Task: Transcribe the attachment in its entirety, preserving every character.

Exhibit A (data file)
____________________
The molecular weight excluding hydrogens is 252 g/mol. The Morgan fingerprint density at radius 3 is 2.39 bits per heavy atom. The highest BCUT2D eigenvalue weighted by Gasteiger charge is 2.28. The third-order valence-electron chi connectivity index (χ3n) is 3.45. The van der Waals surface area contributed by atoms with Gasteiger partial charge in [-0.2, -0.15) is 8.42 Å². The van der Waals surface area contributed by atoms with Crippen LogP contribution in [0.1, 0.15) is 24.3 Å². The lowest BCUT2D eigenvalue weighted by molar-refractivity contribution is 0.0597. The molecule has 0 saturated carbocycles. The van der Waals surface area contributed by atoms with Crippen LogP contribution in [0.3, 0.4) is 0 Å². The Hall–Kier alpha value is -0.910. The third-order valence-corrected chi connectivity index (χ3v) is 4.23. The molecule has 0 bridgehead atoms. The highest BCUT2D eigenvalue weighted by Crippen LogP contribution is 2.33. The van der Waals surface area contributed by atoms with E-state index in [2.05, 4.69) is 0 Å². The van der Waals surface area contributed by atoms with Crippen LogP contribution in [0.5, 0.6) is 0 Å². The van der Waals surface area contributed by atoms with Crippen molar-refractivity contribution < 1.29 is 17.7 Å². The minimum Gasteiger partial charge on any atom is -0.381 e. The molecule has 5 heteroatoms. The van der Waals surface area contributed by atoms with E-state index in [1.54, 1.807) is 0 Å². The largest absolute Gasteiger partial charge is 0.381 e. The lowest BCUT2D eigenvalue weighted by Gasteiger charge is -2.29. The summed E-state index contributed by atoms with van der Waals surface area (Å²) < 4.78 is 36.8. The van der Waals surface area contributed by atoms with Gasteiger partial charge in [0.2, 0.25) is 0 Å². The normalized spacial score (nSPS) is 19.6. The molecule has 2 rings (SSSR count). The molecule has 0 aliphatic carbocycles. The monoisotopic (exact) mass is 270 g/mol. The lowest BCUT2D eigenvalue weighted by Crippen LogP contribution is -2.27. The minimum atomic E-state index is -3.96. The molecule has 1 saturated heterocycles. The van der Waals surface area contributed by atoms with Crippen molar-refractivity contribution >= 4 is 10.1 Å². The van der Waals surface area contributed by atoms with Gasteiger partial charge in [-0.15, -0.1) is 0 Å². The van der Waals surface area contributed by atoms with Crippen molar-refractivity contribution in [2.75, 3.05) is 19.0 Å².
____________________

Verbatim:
The molecular weight excluding hydrogens is 252 g/mol. The Morgan fingerprint density at radius 3 is 2.39 bits per heavy atom. The highest BCUT2D eigenvalue weighted by Gasteiger charge is 2.28. The third-order valence-electron chi connectivity index (χ3n) is 3.45. The van der Waals surface area contributed by atoms with Gasteiger partial charge in [-0.2, -0.15) is 8.42 Å². The van der Waals surface area contributed by atoms with Crippen LogP contribution in [0.1, 0.15) is 24.3 Å². The lowest BCUT2D eigenvalue weighted by molar-refractivity contribution is 0.0597. The molecule has 0 saturated carbocycles. The van der Waals surface area contributed by atoms with Crippen LogP contribution in [0.3, 0.4) is 0 Å². The Hall–Kier alpha value is -0.910. The third-order valence-corrected chi connectivity index (χ3v) is 4.23. The molecule has 0 bridgehead atoms. The highest BCUT2D eigenvalue weighted by Crippen LogP contribution is 2.33. The van der Waals surface area contributed by atoms with E-state index in [2.05, 4.69) is 0 Å². The van der Waals surface area contributed by atoms with Crippen LogP contribution in [0.5, 0.6) is 0 Å². The van der Waals surface area contributed by atoms with Crippen molar-refractivity contribution < 1.29 is 17.7 Å². The minimum Gasteiger partial charge on any atom is -0.381 e. The molecule has 5 heteroatoms. The van der Waals surface area contributed by atoms with E-state index in [1.54, 1.807) is 0 Å². The largest absolute Gasteiger partial charge is 0.381 e. The lowest BCUT2D eigenvalue weighted by Gasteiger charge is -2.29. The summed E-state index contributed by atoms with van der Waals surface area (Å²) < 4.78 is 36.8. The van der Waals surface area contributed by atoms with Gasteiger partial charge in [0.2, 0.25) is 0 Å². The normalized spacial score (nSPS) is 19.6. The molecule has 2 rings (SSSR count). The molecule has 0 aliphatic carbocycles. The monoisotopic (exact) mass is 270 g/mol. The lowest BCUT2D eigenvalue weighted by Crippen LogP contribution is -2.27. The minimum atomic E-state index is -3.96. The molecule has 1 saturated heterocycles. The van der Waals surface area contributed by atoms with Crippen molar-refractivity contribution >= 4 is 10.1 Å². The van der Waals surface area contributed by atoms with Gasteiger partial charge in [-0.15, -0.1) is 0 Å². The van der Waals surface area contributed by atoms with Crippen molar-refractivity contribution in [2.75, 3.05) is 19.0 Å².